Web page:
Poverty harms your ability to think

Is poverty the chicken or the egg of our ability to think well? The conclusion used to be simple: lower intelligence leads to less wealth and greater poverty. But today we know (thanks to scientists like economist Sendhil Mullainathan and psychologist Eldar Shafir) that poverty itself actually leads to an average loss of 14 IQ points.

This loss of intelligence compares to one night of sleep deprivation or to the negative impact of alcoholism on your mind. This means poverty is an additional factor that ensures how good or bad your decisions are.

In other words: the poorer you are, the less likely you are to take your medicine. (Sendhil Mullainathan, 2013)

The effect of poverty on dealing with life tasks

Rich people are very time conscious: time is money. But what was the exact price of the toilet paper they had bought in the store yesterday? A euro more or less does not matter to them. Poor people, on the other hand, know the price down to the last cent.

The economist Mullainathan explains that those who are poor have to focus on the moment itself: rent for the month, bills, food for the week. Therefore, when you are poor, there is less mental capacity available for financial planning or comparing job offers, generally. This is in turn can have a bad impact on your overall financial situation and ability to make good decisions.

“Scarcity captures the mind,” Mullainathan and Shafir write. Starving people have food on their mind to the point of irrationality. But we all act this way when we experience scarcity. “The mind,” they write, “orients automatically, powerfully, toward unfulfilled needs.” This literally happens at the level of milliseconds. For example, someone who is thirsty perceives the word water faster, than someone who is not thirsty.

Because of poverty, your thinking power is reduced and because of that you are more likely yo make rather short-term decisions. People have ‘too much on their mind’. The acute money problems take hold of you. Therefore, there is less attention to the long term and one is only concerned with his or her primary needs.

The growing complexity of our financial life

Until a short time ago, the financial life for most people was simpler and rather straightforward. These days, it tends to grow more complex, and you have to be much smarter financially. To give an example: Everyone requires a bank account, cell phone, bank apps, and more people need a mortgage and a car loan than before.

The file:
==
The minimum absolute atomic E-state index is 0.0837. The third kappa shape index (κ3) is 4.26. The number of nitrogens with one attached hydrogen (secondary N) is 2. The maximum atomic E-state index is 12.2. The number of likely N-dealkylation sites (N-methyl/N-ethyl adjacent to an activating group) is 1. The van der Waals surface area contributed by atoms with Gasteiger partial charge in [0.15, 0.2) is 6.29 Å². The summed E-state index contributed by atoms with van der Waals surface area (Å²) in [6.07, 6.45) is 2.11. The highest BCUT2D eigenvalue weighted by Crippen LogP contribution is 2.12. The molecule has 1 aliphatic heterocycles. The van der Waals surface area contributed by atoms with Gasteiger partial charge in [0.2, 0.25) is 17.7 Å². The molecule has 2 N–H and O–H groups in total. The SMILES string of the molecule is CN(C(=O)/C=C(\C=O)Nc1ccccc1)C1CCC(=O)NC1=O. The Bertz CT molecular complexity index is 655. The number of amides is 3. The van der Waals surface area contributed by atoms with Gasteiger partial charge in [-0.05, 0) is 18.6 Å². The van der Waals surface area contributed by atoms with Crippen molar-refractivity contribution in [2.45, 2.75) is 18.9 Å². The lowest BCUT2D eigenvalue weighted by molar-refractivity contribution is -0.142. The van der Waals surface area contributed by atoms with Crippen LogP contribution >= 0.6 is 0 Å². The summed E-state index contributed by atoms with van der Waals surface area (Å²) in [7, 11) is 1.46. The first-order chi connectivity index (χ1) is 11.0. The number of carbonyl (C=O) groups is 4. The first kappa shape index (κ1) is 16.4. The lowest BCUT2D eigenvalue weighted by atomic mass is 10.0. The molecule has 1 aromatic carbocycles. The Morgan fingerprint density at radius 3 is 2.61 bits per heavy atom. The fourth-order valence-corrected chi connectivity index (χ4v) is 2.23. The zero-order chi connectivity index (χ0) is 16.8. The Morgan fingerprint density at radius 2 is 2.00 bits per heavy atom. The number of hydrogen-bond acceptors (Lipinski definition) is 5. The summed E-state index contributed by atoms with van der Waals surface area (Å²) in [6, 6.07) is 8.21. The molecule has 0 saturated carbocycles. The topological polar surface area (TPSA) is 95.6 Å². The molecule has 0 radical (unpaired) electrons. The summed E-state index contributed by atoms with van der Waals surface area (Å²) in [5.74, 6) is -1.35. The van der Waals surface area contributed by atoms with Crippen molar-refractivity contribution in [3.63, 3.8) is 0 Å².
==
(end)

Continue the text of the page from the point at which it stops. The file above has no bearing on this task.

Moreover, you also need to file tax returns every year, arrange insurance, assess deductibles, your pension, arrange contracts, and so on. The number of rules and complexities only seems to increase. Not to mention other difficult financial topics such as marriage, divorce, death, and inheritance.

Moreover, we are only receiving more mail and more bills than ever before. There is simply more and more to arrange and organize. What’s more, if you happen not to arrange something properly. Or if you forget to pay a bill, never received it even, or you were sick in hospital, then next you know are collection agencies or even bailiffs ringing your doorbell. Now you have to arrange even more. And before you know it, you are extra indebted, and none of it even because of your own fault.

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Something that is complicated in itself seems even more difficult for someone impoverished.

Criticism of the intelligence quotient

While the theory of IQ is widely accepted, there are, of course, criticisms. Some even call the test a largely pseudoscientific hoax. Researcher Nassim Nicholas Taleb even claims that IQ simply does not work as a measurement method. Moreover, he says, the method is immoral because it sometimes pigeonholes entire groups (or even countries) for the rest of their lives.

Apart from that criticism, there is something to be said for using an IQ test to determine the effect of poverty on our level of thinking. Additionally, what we see is that IQ shows an upward trend through the generations. IQ scores rise every generation in industrialized countries. But life’s challenges, including financial ones, are also increasing. The financial budget is becoming more and more of a thing to manage. So even if we are already getting smarter, complexity is rising just as fast.

So even as we get smarter, the complexity rises just as fast.

Poverty: a vicious circle

Logically, for many people, financial housekeeping is a lot of hard work. For this, most people are simply not educated. In high school, for example, you get economics lessons, but relatively little guidance in the intricacies of financial housekeeping.

Yet, everyone is expected to participate and have their financial affairs in order. The poorer, the more stressed to make ends meet, the less ability to make good decisions. And thus the greater the risk of falling further into poverty. A vicious cycle that is difficult to break.

Even if help is available, you have to be able to ask for it, then find help and finally get help. Either way, the first step is to recognize that you have a problem. From such a step, you can certainly move forward again.

I am more in favor of simplifying the products. And to provide reliable help to people who don’t have time to read contracts for hours because of two jobs and children. If someone is sick, they also go to the doctor —and don’t try to diagnose themselves. (Eldar Shafir, 2017)

We at FiFi Finance like to take this to heart. We are happy to help improve financial literacy by demystifying financial management for everyone.

Robin is one of the founders of FiFi Finance. He is our financial expert on loans as well as general political and economic issues. He is a former financial journalist and has been a web-editor for more than 20 years. Read more about the whole editorial team at FiFi.